High Dynamic Range (HDR) photography is becoming more and more popular – and easier than ever with programs like Photomatix, and now with the new (and greatly improved) HDR Pro in Adobe Photoshop CS5.
Even though these programs are powerful and offer almost endless creative options, you will find that exploring additional black-and-white options open up additional creative possibilities. I say "additional" because you can desaturate an HDR image to create a black-and-white image.
One reason for the added creative options in black-and-white imaging: When you remove the color from a scene, you remove some of the reality. When you remove some of the reality, your picture can look more artistic and creative.
Here are two examples of black-and-white HDR images. Both images were original created in Photomatix from color files. To create the black-and-white effect, I used Nik Software's Silver Efex Pro plug-in.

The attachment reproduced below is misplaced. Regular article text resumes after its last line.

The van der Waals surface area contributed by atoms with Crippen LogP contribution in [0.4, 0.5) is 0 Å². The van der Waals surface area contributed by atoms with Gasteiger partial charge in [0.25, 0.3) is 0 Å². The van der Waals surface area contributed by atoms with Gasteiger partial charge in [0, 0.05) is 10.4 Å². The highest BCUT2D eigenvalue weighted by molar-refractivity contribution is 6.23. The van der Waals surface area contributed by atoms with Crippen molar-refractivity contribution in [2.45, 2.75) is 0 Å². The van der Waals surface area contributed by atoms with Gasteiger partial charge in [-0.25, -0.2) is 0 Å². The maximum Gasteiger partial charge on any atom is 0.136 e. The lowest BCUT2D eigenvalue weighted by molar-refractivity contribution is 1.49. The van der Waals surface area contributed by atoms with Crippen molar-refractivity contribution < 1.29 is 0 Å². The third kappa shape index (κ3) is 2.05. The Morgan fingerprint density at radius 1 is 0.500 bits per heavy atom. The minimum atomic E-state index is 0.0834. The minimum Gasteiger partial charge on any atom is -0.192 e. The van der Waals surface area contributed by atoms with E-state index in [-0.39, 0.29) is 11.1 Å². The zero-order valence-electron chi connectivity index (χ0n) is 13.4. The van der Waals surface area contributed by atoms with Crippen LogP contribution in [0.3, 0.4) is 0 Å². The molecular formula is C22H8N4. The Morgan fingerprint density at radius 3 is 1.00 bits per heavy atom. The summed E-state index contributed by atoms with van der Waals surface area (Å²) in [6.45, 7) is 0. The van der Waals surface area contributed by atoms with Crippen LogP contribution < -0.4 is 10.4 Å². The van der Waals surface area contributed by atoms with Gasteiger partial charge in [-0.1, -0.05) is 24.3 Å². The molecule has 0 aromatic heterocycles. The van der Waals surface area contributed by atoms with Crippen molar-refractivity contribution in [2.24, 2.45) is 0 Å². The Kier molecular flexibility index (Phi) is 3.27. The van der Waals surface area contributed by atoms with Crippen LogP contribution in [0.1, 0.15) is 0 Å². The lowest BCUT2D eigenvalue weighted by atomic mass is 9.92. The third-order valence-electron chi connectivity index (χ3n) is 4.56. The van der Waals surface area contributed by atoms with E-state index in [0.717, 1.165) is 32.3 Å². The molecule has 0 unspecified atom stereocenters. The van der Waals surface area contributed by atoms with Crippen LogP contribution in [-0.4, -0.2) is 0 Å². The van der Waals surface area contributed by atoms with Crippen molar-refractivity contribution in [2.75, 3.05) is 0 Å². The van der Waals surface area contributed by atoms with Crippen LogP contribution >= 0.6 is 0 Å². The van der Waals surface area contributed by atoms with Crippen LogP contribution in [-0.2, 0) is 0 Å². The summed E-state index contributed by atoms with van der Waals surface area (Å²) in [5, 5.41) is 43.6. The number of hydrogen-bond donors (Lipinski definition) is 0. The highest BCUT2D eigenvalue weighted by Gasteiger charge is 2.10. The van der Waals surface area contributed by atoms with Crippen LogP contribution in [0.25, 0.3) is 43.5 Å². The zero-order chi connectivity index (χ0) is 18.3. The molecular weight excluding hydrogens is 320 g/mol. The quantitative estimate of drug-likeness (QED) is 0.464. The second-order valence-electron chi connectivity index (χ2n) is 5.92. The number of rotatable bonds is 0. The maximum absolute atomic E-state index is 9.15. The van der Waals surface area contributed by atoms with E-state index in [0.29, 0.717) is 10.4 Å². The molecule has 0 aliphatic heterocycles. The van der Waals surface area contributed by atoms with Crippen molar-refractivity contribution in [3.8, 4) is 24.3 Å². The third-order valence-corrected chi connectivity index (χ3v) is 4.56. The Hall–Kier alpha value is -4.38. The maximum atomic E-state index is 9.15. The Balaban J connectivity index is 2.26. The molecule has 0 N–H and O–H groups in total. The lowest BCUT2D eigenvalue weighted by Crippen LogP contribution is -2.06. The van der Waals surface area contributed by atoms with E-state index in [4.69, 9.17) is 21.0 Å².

As an aside, Ansel Adams was a master of HDR imaging. He created high dynamic range images in the wet darkroom by burning/dodging, using different filters/papers/chemicals, and by vary exposure times. Kinda interesting when you think about how long HDR has been available – to pros like Mr. Adams.
Back to Silver Efex Pro. You'll find several cool Presets, which suggest starting points for your images. One is Antique Plate, illustrated below. After selecting a Preset, you have many other creative options, including which color digital filter to apply to an image, shadow/highlight control, brightness, contrast, and of course, control points.
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If you have CS5 (or CS4), other options for creating black-and-white images are available in ACR (under the HSL tab) and as a Black-and-White adjustment (use an Adjustment Layer).
Have fun creating your black-and-white HDR images.
Explore the light,